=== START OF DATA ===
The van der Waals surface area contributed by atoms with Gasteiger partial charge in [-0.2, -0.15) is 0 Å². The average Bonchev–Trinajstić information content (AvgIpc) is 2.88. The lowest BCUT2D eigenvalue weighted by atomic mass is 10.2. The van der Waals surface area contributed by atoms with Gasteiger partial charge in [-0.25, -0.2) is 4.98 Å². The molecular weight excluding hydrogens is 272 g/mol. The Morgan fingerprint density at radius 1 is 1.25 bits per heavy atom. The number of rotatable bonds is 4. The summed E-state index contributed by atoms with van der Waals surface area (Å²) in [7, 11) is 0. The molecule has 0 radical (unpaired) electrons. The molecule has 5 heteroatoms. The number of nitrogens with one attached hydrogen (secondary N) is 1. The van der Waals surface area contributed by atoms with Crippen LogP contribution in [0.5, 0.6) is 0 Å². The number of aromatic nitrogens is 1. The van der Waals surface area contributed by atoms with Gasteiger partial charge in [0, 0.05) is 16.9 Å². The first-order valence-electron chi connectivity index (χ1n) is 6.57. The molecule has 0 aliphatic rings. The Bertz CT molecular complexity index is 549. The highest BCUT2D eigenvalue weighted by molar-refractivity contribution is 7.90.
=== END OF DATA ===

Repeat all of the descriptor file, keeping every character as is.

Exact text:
The van der Waals surface area contributed by atoms with Gasteiger partial charge in [-0.2, -0.15) is 0 Å². The average Bonchev–Trinajstić information content (AvgIpc) is 2.88. The lowest BCUT2D eigenvalue weighted by atomic mass is 10.2. The van der Waals surface area contributed by atoms with Gasteiger partial charge in [-0.25, -0.2) is 4.98 Å². The molecular weight excluding hydrogens is 272 g/mol. The Morgan fingerprint density at radius 1 is 1.25 bits per heavy atom. The number of rotatable bonds is 4. The summed E-state index contributed by atoms with van der Waals surface area (Å²) in [7, 11) is 0. The molecule has 0 radical (unpaired) electrons. The molecule has 5 heteroatoms. The number of nitrogens with one attached hydrogen (secondary N) is 1. The van der Waals surface area contributed by atoms with Crippen LogP contribution in [0.5, 0.6) is 0 Å². The number of aromatic nitrogens is 1. The van der Waals surface area contributed by atoms with Gasteiger partial charge in [0, 0.05) is 16.9 Å². The first-order valence-electron chi connectivity index (χ1n) is 6.57. The molecule has 0 aliphatic rings. The Bertz CT molecular complexity index is 549. The highest BCUT2D eigenvalue weighted by molar-refractivity contribution is 7.90.